She now composes and performs primarily using Nami. Beginning with a set of ideas, she practices different movements with the glove, but during a performance, it’s determined by the space and the audience. She had spent plenty of time training on her instrument with a focus on consistency. By the nature of relying heavily on listening, each performance becomes its own unique iteration that relies on her practiced artistry to make choices in real time that make sense in the context of that specific performance. “It’s more of a conversation,” she points out, rather than just stream of consciousness or talking to herself. “This method is much riskier but more exciting.” It’s semi-structured improvisation with a clear similarity to jazz.

Sara began composing as a jazz student in the Community School’s Thursday Night Band. As part of the instructive process, Colburn Jazz Workshop director Lee Secard encourages students to bring original material to work through with the other students. It was the first time she seriously entertained the idea of composing, and she credits Colburn for taking her seriously enough to push her forward. “I needed the pressure of being treated like a professional,” she admits, “There’s not a baby level at Colburn.” So she composed “Cindy’s Song” in honor of her sister and brought it to the group to workshop and record. It won a DownBeat student award in 2013 for Original Composition in the Performing Arts High School category alongside fellow Colburn student, Jeremy Corren (Community School ’13).

Sara went on to study jazz performance at UCLA, earning a Bachelor of Arts in Ethnomusicology with a minor in Music Industry in 2017, and then to the California Institute of the Arts where she received a Master of Fine Arts in its innovative Performer-Composer program in 2019.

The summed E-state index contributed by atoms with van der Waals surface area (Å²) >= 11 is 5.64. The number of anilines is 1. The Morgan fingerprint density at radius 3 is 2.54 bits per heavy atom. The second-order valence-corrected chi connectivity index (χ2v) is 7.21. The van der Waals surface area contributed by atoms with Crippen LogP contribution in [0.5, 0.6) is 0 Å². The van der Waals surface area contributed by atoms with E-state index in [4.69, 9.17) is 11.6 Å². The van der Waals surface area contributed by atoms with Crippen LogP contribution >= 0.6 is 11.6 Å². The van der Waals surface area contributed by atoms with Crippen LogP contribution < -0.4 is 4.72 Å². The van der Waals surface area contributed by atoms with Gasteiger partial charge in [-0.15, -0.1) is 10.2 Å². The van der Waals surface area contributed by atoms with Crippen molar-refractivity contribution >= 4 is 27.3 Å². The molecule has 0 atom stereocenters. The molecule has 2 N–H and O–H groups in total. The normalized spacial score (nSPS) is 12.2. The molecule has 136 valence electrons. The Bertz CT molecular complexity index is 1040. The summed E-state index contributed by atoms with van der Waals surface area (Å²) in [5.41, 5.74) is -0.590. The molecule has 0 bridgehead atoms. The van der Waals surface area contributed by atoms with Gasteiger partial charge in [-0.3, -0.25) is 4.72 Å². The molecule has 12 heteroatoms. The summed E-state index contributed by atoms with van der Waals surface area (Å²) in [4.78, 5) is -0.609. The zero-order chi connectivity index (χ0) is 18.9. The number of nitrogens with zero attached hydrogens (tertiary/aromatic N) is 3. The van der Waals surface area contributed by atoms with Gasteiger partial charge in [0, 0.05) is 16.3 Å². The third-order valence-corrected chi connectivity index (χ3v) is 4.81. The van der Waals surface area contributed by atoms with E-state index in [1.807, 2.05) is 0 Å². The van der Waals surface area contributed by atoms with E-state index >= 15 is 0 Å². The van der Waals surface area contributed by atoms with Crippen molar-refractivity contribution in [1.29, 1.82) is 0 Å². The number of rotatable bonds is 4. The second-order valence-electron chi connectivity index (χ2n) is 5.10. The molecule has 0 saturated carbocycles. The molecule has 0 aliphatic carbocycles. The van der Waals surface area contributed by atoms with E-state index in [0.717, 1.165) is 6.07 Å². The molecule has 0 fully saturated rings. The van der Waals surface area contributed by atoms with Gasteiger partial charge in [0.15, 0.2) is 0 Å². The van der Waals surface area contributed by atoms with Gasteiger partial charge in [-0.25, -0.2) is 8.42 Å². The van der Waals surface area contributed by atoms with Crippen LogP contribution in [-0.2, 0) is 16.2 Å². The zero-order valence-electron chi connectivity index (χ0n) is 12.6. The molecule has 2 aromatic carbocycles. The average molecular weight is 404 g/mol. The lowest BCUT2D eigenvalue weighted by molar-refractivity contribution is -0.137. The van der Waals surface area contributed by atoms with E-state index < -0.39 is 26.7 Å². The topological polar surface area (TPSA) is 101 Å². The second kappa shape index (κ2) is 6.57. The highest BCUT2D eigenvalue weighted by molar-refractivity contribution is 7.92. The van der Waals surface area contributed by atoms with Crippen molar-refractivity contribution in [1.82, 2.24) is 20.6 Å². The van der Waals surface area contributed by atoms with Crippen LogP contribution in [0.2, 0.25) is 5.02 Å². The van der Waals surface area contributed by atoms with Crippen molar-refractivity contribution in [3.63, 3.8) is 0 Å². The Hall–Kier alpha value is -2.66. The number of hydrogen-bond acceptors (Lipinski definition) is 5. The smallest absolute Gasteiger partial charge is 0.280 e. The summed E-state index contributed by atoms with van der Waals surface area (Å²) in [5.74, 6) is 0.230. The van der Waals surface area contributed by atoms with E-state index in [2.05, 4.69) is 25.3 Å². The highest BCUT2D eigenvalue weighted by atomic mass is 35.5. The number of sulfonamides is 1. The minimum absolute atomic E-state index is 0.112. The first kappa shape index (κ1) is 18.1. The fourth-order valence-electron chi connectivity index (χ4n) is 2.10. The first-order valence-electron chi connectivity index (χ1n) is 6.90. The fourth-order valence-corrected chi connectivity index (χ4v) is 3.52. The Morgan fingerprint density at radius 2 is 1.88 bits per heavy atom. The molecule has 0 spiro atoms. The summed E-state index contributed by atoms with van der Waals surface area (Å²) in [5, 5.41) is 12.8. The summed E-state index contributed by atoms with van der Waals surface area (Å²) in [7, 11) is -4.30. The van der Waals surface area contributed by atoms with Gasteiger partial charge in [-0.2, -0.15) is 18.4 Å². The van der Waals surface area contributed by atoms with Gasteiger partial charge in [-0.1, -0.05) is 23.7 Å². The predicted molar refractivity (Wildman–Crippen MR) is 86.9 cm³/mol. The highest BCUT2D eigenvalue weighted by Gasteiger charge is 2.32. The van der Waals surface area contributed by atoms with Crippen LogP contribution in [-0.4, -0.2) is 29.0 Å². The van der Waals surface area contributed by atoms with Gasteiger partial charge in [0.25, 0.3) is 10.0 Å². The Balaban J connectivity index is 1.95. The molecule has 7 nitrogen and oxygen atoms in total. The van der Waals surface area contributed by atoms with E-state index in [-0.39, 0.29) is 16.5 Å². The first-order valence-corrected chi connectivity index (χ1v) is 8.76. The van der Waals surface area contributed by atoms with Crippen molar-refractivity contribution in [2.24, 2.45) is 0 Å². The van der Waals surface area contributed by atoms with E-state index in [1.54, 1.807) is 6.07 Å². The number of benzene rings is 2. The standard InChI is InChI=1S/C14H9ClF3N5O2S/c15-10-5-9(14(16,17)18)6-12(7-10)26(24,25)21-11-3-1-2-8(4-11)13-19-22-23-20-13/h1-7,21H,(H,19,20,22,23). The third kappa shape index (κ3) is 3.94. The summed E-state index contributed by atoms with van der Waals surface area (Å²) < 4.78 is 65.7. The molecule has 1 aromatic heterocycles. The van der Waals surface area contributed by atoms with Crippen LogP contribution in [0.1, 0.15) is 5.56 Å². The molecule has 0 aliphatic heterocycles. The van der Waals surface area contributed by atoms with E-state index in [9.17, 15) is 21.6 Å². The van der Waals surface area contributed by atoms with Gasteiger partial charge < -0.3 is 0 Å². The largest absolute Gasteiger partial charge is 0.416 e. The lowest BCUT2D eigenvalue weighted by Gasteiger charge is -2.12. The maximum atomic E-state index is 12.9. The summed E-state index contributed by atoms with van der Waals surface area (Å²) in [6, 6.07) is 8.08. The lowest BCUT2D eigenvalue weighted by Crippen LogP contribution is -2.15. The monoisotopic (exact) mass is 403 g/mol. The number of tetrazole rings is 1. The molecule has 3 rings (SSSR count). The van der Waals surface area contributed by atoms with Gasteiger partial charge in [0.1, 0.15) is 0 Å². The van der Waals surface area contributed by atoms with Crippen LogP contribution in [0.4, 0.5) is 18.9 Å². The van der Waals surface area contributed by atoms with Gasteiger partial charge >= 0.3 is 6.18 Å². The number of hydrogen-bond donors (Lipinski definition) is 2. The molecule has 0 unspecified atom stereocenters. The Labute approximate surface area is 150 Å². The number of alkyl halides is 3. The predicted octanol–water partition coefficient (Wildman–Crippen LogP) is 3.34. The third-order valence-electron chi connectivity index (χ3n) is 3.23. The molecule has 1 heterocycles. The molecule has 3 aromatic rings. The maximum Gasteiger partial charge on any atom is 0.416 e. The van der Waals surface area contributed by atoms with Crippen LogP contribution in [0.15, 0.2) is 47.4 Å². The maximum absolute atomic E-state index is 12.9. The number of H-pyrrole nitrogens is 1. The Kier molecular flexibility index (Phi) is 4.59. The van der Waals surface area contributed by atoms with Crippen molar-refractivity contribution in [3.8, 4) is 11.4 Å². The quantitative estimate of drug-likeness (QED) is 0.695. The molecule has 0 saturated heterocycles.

As far as she’s come as a risk-taking creative technologist, she has not strayed far from her jazz roots. Sara has become a regular addition to the roster of the community-driven Pan Afrikan Peoples Arkestra (colloquially referred to as The Ark or P.A.P.A.)—as have fellow Colburn Jazz alumni Zekkeraya El-Megharbel (Community School ’13) and Aaron Shaw (Community School ’13). Founded in 1961 by jazz artist Horace Tapscott, the Ark in the present day is a collaborative effort “dedicated to community, social consciousness, arts and Afrikan culture.” Legacy members play alongside younger musicians under the direction of CalArts jazz alumnus Mekala Session as part of a living tradition of cultural preservation through storytelling.

Sara’s recent work has been community-centric. In an effort to connect and reconnect with her Nikkei heritage, she has been focused on researching and utilizing cultural design methods as they pertain to gestural controller design, performance, and composition. She hopes this work will encourage others to consider technological design in new and inspiring ways that resonate with users and spark their curiosity to explore and extend their own individual and collective identities.